I used to go to The Hacienda in Manchester and Venus in Nottingham and got caught up in the music. At the time, life for me and for a lot of other people I know wasn't just as good as it could have been, yet on a Saturday night you just found yourself in such a euphoric environment and nothing seemed to matter. I had a real passion to do something myself.
And what’s the idea behind the name? Is there a political undercurrent to it at all?
Hard Times then applies today in just the same manner. Life is hard, but on a Saturday night it doesn't matter. The undercurrent to the name applies to each and every individual. In life we all experience the best of times and the worst of times.
People seem to be fighting for the same pound, the rich are rich, and the poor are poor. Young people have a lot deal with in life.
So getting lost in the music on a Saturday night is not maybe a bad thing...So how does modern-day Britain compare to Britain of back then do you reckon?
As like the music, modern day Britain has come full circle, and we are back where we were then. People seem to be fighting for the same pound, the rich are rich, and the poor are poor. Young people have a lot deal with in life. So getting lost in the music on a Saturday night is not maybe a bad thing.
You’re also starting the label up again. Is this something you’ve been thinking about for a while? What motivated you to start it up again?
I always saw the label as an extension of the club. It allowed people to witness the Hard Times musical experience that could not come to the club. All the records released were all special projects and have real meaning. The reason for the re-launch is so that the clubbers of today can experience what Hard Times musically was - and is - all about. I want to have that feeling you get when you hear one of your tracks being played either in a club or on the radio. It's such a wonderful feeling.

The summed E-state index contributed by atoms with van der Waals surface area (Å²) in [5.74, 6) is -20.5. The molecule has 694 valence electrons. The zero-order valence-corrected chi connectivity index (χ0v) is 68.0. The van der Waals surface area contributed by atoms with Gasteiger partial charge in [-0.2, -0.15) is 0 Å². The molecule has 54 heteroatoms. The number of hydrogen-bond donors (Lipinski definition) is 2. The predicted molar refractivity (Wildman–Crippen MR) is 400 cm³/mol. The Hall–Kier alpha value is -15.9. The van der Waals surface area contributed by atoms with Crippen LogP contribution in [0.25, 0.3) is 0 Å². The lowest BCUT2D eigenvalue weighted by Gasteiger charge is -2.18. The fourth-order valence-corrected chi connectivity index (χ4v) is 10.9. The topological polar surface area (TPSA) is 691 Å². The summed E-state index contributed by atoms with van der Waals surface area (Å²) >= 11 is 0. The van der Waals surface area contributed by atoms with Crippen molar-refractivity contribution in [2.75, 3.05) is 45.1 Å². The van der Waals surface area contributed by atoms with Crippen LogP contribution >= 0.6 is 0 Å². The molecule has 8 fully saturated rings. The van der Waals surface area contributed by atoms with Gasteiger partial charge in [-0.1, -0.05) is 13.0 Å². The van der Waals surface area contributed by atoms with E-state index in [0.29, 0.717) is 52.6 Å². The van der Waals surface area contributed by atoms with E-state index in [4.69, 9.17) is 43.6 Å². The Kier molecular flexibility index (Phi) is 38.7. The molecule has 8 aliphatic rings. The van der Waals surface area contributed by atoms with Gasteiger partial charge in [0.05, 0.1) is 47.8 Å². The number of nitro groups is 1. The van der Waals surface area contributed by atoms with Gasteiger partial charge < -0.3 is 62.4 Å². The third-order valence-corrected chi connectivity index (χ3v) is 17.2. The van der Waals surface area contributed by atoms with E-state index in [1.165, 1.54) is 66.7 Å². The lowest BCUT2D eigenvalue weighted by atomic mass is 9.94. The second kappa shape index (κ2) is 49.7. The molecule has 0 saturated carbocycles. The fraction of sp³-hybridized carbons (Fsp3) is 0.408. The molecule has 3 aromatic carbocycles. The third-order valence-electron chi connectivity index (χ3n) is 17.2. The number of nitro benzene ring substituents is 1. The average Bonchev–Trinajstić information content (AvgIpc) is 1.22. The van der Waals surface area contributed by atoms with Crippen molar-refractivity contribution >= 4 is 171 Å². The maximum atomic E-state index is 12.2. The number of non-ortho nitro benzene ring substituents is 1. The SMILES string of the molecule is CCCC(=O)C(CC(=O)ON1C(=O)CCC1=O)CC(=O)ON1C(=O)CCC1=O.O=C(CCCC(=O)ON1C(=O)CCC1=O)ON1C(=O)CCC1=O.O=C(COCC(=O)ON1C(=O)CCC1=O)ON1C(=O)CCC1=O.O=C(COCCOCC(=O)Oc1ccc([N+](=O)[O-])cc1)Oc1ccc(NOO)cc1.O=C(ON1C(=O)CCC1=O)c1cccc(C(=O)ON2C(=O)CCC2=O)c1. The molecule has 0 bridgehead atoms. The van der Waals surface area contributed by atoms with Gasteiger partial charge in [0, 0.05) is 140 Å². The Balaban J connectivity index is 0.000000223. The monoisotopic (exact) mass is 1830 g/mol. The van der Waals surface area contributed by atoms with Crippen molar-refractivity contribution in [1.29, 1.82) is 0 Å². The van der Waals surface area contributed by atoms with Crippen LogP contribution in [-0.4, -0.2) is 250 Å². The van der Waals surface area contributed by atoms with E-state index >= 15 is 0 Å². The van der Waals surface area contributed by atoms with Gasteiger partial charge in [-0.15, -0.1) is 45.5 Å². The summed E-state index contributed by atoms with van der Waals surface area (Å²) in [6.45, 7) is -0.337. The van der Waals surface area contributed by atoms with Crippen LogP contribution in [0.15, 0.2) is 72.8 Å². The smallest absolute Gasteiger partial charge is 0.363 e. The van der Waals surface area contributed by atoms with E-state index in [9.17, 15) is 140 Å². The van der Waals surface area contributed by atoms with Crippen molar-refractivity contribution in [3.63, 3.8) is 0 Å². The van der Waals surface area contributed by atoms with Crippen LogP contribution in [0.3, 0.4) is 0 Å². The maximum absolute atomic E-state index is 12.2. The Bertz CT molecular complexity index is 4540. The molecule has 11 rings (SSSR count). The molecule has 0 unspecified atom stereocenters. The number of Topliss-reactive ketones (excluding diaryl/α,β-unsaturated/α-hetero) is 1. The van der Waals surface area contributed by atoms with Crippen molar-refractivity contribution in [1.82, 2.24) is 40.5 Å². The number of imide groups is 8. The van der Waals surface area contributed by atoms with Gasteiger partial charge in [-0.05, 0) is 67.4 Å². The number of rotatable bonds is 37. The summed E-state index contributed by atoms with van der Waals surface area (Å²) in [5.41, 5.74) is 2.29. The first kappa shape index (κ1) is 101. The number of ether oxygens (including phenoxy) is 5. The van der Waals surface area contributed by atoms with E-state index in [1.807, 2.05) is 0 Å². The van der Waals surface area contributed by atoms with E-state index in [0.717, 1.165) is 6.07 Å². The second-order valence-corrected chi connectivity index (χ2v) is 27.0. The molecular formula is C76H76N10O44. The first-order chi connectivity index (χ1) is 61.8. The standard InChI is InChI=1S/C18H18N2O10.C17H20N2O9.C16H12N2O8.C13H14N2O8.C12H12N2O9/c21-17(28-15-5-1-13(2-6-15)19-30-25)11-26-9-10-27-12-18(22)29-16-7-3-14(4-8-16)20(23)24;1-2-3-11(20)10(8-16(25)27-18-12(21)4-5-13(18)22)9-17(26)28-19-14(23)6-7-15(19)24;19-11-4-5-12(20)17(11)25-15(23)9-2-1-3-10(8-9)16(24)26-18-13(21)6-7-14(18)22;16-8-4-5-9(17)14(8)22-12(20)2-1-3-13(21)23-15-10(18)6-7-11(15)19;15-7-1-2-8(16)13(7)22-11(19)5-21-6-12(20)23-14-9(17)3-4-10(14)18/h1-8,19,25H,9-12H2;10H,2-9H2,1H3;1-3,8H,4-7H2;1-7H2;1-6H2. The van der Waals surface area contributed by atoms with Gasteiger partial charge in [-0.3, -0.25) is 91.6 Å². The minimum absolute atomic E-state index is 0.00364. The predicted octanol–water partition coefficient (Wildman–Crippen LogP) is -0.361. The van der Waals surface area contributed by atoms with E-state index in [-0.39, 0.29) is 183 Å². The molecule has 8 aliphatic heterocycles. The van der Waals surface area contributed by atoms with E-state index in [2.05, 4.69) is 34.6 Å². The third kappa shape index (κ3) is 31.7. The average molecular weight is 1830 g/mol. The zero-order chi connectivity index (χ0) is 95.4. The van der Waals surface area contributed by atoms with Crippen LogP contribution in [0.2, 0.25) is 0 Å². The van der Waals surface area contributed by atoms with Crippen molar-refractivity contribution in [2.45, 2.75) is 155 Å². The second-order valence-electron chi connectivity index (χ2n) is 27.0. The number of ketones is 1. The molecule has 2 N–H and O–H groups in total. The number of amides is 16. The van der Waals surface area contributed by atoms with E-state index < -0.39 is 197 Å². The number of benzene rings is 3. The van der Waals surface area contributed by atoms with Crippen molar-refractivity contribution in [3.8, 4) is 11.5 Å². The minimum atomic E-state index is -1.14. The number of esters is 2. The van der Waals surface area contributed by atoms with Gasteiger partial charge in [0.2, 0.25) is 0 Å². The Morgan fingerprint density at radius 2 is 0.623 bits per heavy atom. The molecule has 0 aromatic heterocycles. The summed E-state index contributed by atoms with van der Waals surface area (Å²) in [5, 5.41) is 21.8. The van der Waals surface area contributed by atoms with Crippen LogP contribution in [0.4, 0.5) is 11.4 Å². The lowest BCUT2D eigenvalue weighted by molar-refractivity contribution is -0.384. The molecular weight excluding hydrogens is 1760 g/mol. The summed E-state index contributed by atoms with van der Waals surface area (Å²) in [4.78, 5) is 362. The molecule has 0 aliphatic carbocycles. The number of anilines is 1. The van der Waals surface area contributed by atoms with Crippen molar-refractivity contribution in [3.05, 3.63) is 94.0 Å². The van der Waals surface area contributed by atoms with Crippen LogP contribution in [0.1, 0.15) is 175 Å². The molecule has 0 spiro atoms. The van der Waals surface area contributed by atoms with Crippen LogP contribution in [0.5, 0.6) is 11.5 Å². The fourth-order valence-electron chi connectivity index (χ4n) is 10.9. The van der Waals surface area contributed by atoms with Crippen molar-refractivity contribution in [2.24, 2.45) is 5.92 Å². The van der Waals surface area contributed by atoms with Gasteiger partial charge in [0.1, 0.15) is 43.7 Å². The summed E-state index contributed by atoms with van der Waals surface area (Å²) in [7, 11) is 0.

Do you think Hard Times’ influence on the British club scene is unfairly overlooked in a way? Or does it get the credit it deserves?
I have never really though about it. It was always done for our own passion and sense of achievement, there was always healthy rivalry and yes, maybe other clubs got more credit than us. But we just did our own thing, and that’s pretty much the same today.
And have you remained in electronic music since the very early days? Were there ever periods were you thought about packing it all up?